Thursday, June 28, 2007

Teacher Watch: LAUSD--Stand Up Now Against Harassment?

In 2005, the Los Angeles Unified School District (LAUSD) settled a lawsuit brought by brave students at Washington Preparatory High School. The case alleged that school administrators, teachers, security guards and students harassed gays and lesbians on campus--creating, in effect, "a climate rife with hostility towards and discrimination against students and staff based on their actual or perceived sexual orientation."

The original complaint details patterns of unchecked namecalling--"faggot", "sissy fruitcake" and "sinner"--and alleges that students were told they were "wrong" and "unholy" and "not supposed to be like this." Some teachers allegedly threatened to "out" students to parents as punishment for perceived homosexuality. The principal was said to have refused investigating campus incidents where staff treated students poorly or differently if perceived to be gay or bisexual. You can download the entire original complaint here.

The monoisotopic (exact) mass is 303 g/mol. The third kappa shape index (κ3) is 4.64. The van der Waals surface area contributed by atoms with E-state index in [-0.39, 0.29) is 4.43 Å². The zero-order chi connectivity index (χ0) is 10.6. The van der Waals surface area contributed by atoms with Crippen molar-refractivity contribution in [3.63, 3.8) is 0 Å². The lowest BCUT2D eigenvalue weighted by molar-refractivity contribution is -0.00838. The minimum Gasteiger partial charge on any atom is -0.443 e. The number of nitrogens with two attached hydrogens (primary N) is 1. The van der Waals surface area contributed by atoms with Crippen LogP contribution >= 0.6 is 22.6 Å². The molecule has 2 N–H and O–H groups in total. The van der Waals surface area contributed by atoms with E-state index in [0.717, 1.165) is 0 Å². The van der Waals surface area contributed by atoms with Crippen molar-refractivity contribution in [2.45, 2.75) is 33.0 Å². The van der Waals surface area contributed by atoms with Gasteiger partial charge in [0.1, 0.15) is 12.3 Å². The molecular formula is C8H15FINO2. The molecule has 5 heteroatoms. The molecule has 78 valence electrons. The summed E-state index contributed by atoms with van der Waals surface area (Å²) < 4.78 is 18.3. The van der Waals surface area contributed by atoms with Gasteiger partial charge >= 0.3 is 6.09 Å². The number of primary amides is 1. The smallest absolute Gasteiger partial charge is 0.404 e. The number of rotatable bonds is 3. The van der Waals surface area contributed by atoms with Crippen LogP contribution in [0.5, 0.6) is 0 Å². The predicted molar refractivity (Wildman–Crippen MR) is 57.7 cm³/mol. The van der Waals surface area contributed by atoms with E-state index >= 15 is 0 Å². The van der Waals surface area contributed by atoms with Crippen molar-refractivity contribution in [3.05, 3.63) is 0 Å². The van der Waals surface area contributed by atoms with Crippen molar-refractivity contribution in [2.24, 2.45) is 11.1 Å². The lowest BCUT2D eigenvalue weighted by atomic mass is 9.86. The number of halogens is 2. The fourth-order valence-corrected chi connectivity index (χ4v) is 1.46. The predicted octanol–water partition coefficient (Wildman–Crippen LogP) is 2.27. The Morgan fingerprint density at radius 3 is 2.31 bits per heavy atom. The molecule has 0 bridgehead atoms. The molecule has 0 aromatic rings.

As part of the district response in the settlement, Deanne Neiman at LAUSD's Education Equity Compliance Office affirmed the district's effort to enhance protections she states are already in place: "It is important to acknowledge that the District has had a long-standing and pro-active commitment to protecting LGBT students from discrimination and harassment. Since 2001 and continuing to date, 216 Anti-Bias LGBT Trainings were conducted for school administrators and staff. At Washington Prep this settlement agreement augments the comprehensive training and activities already underway at the school and in the District as a whole."

I'm glad for this awareness check--long overdue--to protect students and staff who work in Los Angeles schools. LAUSD should be commended for stepping up. It is unclear whether there was any financial component to the settlement, although the original complaint did ask for unspecified damages.

But there's another story here.